Their launch infrastructure is ageing, and the New St art treaty cuts their numbers, but America’s Intercontinental Ballistic Missiles (ICBMs) remain the cornerstone of Western nuclear deterrence. And every day, airmen descend into hardened bunkers to await the unthinkable. By Joe Pappalardo
The ranch house sitting 30 metres off a two-lane, pothole-riddled road southeast of Great Falls, Montana, is not much to look at. It’s a simple one-storey structure, surrounded by a chain-link fence, with a detached garage and a basketball hoop in the driveway.
But a closer examination reveals curious details: a red-and-white microwave tower looming over the buildings, a helicopter landing pad in the front yard and a conical ultrahigh-frequency antenna growing from the lawn like a white mushroom. This place could be a university agricultural research outpost or a state weather station – except for the red sign on the fence warning that anyone trying to sneak on to the property could be met with lethal force.
A security officer inside the house vets everyone who enters. Any deviation from what is expected – even a misspelled name or a missing middle initial – can bring guards with M4 rifles and handcuffs. The thick front gate opens vertically to avoid being blocked by snow in winter.
Inside, the house becomes a military barracks. A central room is shared living space – television, sofas, love seat and a handful of long tables for group meals. A hallway branches into rooms with bunk beds. Government posters on the walls warn of loose lips and lurking spies.
A bulletproof door in the living area leads to a small side room. There, the flight security controller (FSC), a non-commissioned officer responsible for safeguarding this facility, sits next to a 3 metre-tall locker housing the M4s and M9 handguns. There’s yet another door in this security room, one that the FSC and guards never enter except in the case of an extreme emergency. It leads to an elevator that has one stop, six storeys below ground.
The FSC speaks softly on the phone, exchanging codes required to make the elevator appear. It won’t come up until riders clear and close the security-room door. The elevator’s steel door is hand-operated, unrolling like a storefront security shutter to reveal a small box with metal walls.
It takes less than a minute to make the 20-metre descent, but it’s a different world down in the hole. The elevator opens to the smooth curve of a black, pill-shaped capsule, interrupted by the thick stubs of pneumatic shock absorbers that can protect occupants from shock waves caused by the nearby blast of a nuclear warhead.
A series of clangs, reminiscent of the sound of a castle’s portcullis rising, echo outside the capsule, and moments later a massive hatch slowly swings open, 26-year-old Air Force Captain Chad Dieterle clinging to its metal handle. The word INDIA is stencilled on the blast door’s 1,4 metre-thick inner edge. Dieterle is halfway through his 24-hour shift as commander of Launch Control Centre India, built here at Malmstrom Air Force Base when the airman’s parents were teens.
LCC India is hard-wired to 50 surrounding silos, each about 11 kilometres away. Each silo houses an 18-metre Minuteman III Intercontinental Ballistic Missile (ICBM). The US Air Force won’t con. rm the number of warheads in the missiles, but each can hold a maximum of three; every warhead can immolate 170 square kilometres within minutes of detonation.
Half an hour after receiving the order, Dieterle and his deputy can deliver these weapons anywhere on the globe. Their quiet, subterranean presence makes this banal Montana ranch house one of the most strategically important locations on the planet.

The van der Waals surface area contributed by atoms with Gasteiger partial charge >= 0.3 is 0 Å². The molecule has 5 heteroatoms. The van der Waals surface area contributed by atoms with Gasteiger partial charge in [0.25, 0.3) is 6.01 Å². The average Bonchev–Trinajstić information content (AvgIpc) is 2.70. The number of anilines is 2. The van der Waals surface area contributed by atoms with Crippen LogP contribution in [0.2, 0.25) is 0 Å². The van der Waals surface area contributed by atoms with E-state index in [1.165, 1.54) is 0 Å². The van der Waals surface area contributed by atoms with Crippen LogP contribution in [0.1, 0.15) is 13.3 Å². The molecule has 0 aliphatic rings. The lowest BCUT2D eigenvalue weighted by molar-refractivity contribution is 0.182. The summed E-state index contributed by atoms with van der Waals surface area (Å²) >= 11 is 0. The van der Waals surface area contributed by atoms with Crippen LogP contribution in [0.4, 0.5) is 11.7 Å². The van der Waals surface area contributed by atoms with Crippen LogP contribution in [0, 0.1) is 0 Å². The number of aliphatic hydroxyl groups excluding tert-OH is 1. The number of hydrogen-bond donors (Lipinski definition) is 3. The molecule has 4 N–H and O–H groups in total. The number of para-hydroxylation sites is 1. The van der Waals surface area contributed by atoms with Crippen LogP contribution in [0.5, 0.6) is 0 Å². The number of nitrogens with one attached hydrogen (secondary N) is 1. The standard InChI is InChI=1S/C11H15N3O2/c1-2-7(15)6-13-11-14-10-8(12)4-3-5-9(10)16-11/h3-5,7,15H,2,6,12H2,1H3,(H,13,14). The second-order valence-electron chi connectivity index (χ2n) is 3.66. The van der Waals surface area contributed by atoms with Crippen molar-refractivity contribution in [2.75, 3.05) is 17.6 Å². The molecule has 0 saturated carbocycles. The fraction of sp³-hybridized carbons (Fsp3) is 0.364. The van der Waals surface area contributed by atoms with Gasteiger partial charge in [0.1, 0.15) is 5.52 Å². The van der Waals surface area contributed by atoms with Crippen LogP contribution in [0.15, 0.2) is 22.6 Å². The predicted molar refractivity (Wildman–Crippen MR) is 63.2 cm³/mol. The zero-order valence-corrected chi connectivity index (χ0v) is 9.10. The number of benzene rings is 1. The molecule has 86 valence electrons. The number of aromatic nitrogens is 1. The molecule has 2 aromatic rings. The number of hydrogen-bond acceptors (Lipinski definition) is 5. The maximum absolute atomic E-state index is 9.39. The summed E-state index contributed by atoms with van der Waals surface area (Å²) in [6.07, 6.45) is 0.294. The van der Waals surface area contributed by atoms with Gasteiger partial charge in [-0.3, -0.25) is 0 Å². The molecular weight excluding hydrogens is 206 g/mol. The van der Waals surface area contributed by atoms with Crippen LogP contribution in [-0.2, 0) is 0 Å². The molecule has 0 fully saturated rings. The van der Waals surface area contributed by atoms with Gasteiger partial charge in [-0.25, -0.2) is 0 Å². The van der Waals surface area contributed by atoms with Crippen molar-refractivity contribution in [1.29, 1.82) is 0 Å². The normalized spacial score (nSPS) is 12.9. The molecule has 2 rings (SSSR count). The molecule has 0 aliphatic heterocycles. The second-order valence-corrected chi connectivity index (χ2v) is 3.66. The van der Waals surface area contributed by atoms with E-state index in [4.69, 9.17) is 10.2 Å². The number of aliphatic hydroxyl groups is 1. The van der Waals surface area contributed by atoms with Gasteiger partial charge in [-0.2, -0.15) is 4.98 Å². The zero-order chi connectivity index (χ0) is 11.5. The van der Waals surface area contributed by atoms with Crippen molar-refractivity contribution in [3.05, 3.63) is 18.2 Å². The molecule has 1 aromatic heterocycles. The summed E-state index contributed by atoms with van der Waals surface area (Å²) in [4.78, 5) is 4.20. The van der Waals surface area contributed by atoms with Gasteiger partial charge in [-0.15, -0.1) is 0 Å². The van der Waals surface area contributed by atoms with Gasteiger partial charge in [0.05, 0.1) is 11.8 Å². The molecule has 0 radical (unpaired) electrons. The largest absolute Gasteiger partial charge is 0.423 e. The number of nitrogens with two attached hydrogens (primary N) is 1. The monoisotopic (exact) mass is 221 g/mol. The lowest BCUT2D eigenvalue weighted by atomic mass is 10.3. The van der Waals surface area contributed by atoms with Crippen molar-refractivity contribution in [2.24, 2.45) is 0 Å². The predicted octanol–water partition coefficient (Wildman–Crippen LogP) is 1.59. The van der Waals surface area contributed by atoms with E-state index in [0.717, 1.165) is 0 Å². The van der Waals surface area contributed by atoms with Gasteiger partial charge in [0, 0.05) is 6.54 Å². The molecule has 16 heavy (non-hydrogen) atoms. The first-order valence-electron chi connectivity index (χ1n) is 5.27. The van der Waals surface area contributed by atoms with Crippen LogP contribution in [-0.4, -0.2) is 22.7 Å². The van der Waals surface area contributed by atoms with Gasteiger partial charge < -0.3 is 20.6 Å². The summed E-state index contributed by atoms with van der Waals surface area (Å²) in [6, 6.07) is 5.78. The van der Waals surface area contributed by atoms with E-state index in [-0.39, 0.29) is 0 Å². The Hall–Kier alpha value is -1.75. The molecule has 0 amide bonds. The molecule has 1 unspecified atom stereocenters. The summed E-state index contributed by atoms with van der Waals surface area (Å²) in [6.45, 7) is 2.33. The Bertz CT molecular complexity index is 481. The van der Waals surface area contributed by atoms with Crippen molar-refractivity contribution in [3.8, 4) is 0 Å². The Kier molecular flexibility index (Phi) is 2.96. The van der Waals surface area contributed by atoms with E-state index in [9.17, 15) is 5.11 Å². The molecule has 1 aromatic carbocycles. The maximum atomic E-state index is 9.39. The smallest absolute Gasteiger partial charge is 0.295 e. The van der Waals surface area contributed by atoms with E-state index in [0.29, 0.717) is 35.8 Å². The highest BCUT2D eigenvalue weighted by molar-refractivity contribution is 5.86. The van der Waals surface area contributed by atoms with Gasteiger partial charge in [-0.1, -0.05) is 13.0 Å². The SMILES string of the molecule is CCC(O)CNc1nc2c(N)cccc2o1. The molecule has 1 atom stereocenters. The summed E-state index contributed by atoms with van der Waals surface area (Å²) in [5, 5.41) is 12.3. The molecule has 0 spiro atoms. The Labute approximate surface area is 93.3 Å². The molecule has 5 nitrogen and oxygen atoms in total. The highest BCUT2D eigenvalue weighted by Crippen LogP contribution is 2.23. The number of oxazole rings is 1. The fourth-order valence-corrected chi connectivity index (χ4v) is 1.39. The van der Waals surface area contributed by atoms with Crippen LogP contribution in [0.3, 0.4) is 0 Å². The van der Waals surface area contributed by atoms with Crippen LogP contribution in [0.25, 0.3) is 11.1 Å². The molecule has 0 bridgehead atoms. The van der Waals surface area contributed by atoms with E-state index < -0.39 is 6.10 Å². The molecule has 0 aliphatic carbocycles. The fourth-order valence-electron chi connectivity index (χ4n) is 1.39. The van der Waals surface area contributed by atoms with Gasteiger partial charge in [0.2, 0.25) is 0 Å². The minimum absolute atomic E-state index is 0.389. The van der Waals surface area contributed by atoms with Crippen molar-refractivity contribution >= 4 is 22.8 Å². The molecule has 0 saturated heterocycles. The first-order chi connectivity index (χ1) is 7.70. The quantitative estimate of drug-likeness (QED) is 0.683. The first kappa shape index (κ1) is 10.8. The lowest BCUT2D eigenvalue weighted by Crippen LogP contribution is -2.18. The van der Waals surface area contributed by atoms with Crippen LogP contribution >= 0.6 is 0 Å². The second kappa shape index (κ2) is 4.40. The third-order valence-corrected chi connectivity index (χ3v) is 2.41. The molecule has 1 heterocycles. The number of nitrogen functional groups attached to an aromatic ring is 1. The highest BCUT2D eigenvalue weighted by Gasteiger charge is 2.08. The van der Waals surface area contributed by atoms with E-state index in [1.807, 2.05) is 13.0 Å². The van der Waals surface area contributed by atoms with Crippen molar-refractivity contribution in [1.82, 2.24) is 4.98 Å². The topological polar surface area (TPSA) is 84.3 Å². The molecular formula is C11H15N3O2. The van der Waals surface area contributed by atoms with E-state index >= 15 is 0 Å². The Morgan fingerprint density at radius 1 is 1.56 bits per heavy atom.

America’s nuclear arsenal – about 2 200 strategic warheads carried by 94 bombers, 14 submarines and 450 ICBMs – remains a cornerstone of the country’s national security. Despite President Barack Obama’s oft-repeated desire to work toward a world without nuclear weapons, his administration’s Nuclear Posture Review states that “as long as nuclear weapons exist, the US will maintain safe, secure and effective nuclear forces”.
Since the end of the Cold War, the number of nukes worldwide has plummeted, but more nations, including potential foes such as China, Iran and North Korea, have nuclear weapons programmes and field long-distance missiles. So America’s nuclear stockpile – and the aircraft, submarines and missiles that deliver them – will remain on alert despite any good intentions or lofty rhetoric.
Although the ICBM leg of the US nuclear triad is 50 years old, it remains the focus of intense debate in Washington, DC, and Moscow. Last year the Obama administration signed the New START treaty with Russia, which would reduce the two countries’ nuclear arsenals to fewer than 1 550 strategic warheads within seven years. America’s 450 deployed ICBMs would shrink by 30. To win support from hawkish, sceptical senators, the White House proposed to increase nuclear weapon modernisation spending by R600 billion over the next 10 years. (Future US governments will have to sign off on those funds.) “I will vote to ratify New START . . . because the president has committed (to) a plan to make sure that those weapons work,” Republican Senator Lamar Alexander said.
Why are ICBMs, icons of the Cold War, still a centrepiece of 21st-century defence, politics and diplomacy?
Of the three kinds of delivery systems (aircraft, submarines and missiles), ICBMs promise the fastest response to nuclear attack – or can launch quickly enough to prevent one. Submarines are virtually undetectable and nuclear bombers can strike with precision, but only intercontinental missiles are always ready to deliver a nuke, undeterred, anywhere in the world within minutes. (Submarines have long-range ballistic missiles, but land-based communication is more reliable.) The American ICBM umbrella spans the globe, lowering the number of nukes worldwide by taking the burden of deterrence from allied governments.